11. ren says:

    It should also be noted that the SA/GCR effects in the regions of the polar vortex and the North
    Atlantic PFZ usually have opposite phases, i.e., an intensification of a high pressure area in the region of the
    polar vortex formation is accompanied by a decrease of pressure in the region of the Polar frontal zone in the
    North Atlantic that implies an intensification of cyclonic activity, and vice versa. This suggests that the
    processes developing in these regions as a response to solar activity variations are closely interconnected.
    Thus, the spatial distribution of the pressure variations associated with solar activity and cosmic rays
    seems to be determined by their influence on the main elements of the large-scale circulation of the
    atmosphere, i.e., the polar vortex and the planetary frontal zone (extratropical cyclogenesis area). Let us
    stress an importance of processes developing in the polar vortex area where the ~60 yr periodicity was found
    to be the most distinctly seen. This is also a region of precipitation of low-energy component of GCR
    strongly modulated by solar activity. The GCR variations in the 11 yr solar cycle are most pronounced at the
    heights ~15-25 km [Bazilevskaya et al., 2008], i.e., at the heights of the vortex formation. An intensification
    of the polar vortex due to SA/GCR variations may result in a decrease of heat exchange between low and
    high latitudes and, then, to an increase of temperature gradients in the planetary frontal zone and an
    intensification of extratropical cyclogenesis. Hence, one can suggest that the SA/GCR effects on the
    evolution of the polar vortex play an important part in the physical mechanism of solar-atmospheric links.

    Click to access Veretenenko_Ogurtsov_2010.pdf

  12. ren says:


    In this study we show that correspondence of the main structures of geomagnetic field, near surface air temperature and surface pressure in the mid-latitudes, reported previously in the 1st part of the paper, has its physical foundation. The similar pattern, found in latitude-longitude distribution of the lower stratospheric ozone and specific humidity, allows us to close the chain of causal links, and to offer a mechanism through which geomagnetic field could influence on the Earth’s climate. It starts with a geomagnetic modulation of galactic cosmic rays (GCR) and ozone production in the lower stratosphere through ion-molecular reactions initiated by GCR. The alteration of the near tropopause temperature (by O3 variations at these levels) changes the amount of water vapour in the driest part of the upper troposphere/lower stratosphere (UTLS), influencing in such a way on the radiation balance of the planet. This forcing on the climatic parameters is non-uniformly distributed over the globe, due to the heterogeneous geomagnetic field controlling energetic particles entering the Earth’s atmosphere.

  13. oldbrew says:

    Spain and Germany are blanketed with snow and ice as the spring gets off to a freezing start across Europe

    Seven Spanish regions issued with snow warnings on Tuesday including islands of Majorca and Menorca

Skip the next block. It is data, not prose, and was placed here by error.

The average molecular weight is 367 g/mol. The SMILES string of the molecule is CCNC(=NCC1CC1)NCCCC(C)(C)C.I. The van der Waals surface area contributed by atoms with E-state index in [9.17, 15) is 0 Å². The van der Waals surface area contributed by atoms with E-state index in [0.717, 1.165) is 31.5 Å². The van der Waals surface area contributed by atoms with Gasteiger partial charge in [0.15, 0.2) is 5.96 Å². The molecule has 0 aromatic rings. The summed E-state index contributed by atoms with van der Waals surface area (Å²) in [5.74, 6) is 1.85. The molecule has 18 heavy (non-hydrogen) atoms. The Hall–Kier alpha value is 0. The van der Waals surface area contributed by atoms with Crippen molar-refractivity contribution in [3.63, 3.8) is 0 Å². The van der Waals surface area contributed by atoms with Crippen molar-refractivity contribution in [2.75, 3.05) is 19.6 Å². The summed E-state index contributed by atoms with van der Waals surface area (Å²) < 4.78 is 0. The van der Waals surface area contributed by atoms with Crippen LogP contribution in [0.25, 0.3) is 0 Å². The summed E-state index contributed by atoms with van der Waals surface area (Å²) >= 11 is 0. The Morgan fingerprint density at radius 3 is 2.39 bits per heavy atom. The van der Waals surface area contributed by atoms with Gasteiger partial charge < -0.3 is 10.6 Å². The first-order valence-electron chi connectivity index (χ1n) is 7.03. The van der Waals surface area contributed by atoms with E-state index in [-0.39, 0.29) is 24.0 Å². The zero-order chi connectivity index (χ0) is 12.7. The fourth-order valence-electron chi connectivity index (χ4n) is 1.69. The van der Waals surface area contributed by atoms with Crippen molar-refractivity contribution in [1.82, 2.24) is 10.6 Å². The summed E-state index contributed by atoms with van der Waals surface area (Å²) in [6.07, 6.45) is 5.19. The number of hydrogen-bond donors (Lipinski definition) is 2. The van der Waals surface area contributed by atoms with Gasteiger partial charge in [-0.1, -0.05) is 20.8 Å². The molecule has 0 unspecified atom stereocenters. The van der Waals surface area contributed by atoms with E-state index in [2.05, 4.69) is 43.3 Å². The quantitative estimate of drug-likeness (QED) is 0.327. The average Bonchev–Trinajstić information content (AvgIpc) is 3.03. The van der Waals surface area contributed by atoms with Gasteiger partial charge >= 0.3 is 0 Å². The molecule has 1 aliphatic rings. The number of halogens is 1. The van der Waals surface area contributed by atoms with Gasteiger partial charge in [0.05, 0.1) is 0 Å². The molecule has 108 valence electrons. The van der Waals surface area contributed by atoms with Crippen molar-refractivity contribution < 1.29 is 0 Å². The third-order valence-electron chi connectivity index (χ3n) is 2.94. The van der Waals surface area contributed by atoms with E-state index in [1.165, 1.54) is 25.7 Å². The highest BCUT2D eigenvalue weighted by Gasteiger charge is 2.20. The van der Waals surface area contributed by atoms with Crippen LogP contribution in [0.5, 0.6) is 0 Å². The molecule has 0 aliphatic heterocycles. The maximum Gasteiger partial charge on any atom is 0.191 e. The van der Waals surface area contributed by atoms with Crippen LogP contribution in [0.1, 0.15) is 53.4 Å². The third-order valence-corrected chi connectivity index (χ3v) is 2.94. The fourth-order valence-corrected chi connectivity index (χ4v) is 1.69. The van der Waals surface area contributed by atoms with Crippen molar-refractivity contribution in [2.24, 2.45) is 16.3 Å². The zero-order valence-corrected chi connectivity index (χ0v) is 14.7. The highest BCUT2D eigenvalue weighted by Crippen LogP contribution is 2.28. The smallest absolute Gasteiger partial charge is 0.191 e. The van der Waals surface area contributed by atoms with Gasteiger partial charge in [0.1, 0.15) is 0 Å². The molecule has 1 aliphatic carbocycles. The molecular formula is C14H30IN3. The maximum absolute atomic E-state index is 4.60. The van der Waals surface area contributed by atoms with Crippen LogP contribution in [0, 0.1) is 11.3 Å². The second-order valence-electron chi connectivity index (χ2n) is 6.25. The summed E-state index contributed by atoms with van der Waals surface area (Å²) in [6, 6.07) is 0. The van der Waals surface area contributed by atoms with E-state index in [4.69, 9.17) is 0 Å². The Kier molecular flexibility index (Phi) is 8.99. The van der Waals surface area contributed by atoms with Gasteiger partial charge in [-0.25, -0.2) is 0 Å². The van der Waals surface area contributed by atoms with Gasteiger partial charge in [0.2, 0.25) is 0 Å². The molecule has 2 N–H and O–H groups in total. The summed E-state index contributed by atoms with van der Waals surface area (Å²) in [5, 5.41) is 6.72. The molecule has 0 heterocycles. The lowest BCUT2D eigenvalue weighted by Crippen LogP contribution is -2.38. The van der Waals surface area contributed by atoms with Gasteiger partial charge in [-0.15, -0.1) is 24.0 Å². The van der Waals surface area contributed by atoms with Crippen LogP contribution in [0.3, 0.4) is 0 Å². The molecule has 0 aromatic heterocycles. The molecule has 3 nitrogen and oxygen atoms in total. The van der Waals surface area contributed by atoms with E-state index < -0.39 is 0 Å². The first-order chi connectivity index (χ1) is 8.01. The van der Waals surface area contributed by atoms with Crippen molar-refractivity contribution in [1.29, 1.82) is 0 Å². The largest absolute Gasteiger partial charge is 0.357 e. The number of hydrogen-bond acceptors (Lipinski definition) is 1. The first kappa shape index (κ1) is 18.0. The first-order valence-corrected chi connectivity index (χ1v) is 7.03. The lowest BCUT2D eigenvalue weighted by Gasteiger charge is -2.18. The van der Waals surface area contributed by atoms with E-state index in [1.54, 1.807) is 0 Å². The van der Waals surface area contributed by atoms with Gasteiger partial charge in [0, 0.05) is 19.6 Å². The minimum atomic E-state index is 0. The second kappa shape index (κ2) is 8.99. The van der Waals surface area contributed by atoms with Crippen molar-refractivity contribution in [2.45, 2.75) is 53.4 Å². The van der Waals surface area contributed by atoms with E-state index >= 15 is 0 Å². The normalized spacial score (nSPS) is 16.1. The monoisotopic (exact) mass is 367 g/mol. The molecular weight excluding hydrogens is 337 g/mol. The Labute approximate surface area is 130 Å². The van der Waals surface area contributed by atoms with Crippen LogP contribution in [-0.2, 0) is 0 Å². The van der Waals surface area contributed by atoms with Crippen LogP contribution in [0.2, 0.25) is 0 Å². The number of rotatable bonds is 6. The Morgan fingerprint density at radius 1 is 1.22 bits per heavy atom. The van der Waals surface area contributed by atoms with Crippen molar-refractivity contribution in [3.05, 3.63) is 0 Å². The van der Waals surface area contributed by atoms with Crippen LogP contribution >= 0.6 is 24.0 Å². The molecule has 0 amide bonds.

Meanwhile snow fell across much of Germany as winter refused to make way on the first official day of spring
    In Croatia melting ice has caused widespread flooding around Zagreb, while snow was still falling elsewhere
    Hundreds of people have been stranded and thousands of hectares flooded by melting snow in Albania

    By Chris Pleasance for MailOnline
    PUBLISHED: 19:25, 20 March 2018 | UPDATED: 10:26, 21 March 2018

    Read more: http://www.dailymail.co.uk/news/article-5523539/Spain-Germany-blanketed-snow-day-spring.html

  14. oldbrew says:

  15. craigm350 says:

    Reblogged this on WeatherAction News and commented:
    It’s the Sun what did it.

  16. ren says:

    It is still snowing in the northeast of the US.

    Still frost and snowfall in France, Spain, Germany.

  17. ren says:

    Very high level of galactic radiation and increases.

  18. oldbrew says:

    Added ENSO data to the Oulu long-term data (excluding weak El Niños).
    Preference for peaks over troughs?


    Oceanic Niño Index: http://ggweather.com/enso/oni.png

  19. Have been saying much the same for over ten years.

  20. ren says:

    A large increase in the magnetic activity of the Sun in 2015 (latitudinal circulation) made it possible to release energy accumulated in the oceans (El Niño). However, the atmosphere does not accumulate heat, as evidenced by the large amount of snow in the northern hemisphere.
    The Nino1,2 index shows that El Niño could have developed earlier. This index fluctuates the most.

    Meridional circulation disturbs the constant winds flowing along the equator.

  21. ren says:

    When will it be warmer?

  22. oldbrew says:

    Are cold winters in Europe associated with low solar activity?
    M Lockwood 1,2, R G Harrison 1, T Woollings 1 and S K Solanki 3,4

    Published 14 April 2010

    – – –
    Low solar activity is blamed for winter chill over Europe
    Rasmus E Benestad

    2010 IOP Publishing Ltd
    Environmental Research Letters, Volume 5, Number 2

    Throughout recent centuries, there have been a large number of studies of the relationship between solar activity and various aspects of climate, and yet this question is still not entirely settled. In a recent study, Lockwood et al (2010) argue that the occurrence of persistent wintertime blocking events (periods with persistent high sea level pressure over a certain region) over the eastern Atlantic, and hence chilly winters over northern Europe, are linked to low solar activity. Is this then a breakthrough in our understanding of our climate?


  23. Sparks says:

    There was no decline in arctic sea ice, it is still a planetary polar region that has the ability to form sea ice, what this particular bull shitter is distorting, is the fact, sudden stratospheric warming is energy leaving the planet.

  24. oldbrew says:

  25. oldbrew says:

    Cold blast…’Piers Corbyn warns there are more cold blasts for UK Eire and Europe & Usa in WeatherAction LongRange forecasts for the rest of Spring.’

    And a blast for warmists…

  26. oldbrew says:

    UK weather: ‘Beast from the East III’ to bring snow over Easter weekend
    Mar 23, 2018

    A third cold snap in a month could see major disruptions over the bank holiday

    “In a similar vein to a few weeks ago with high pressure building, the winds start to come in from the east and that means cold air. It’s still very cold at this time of year across Siberia and that colder air is just sweeping in.”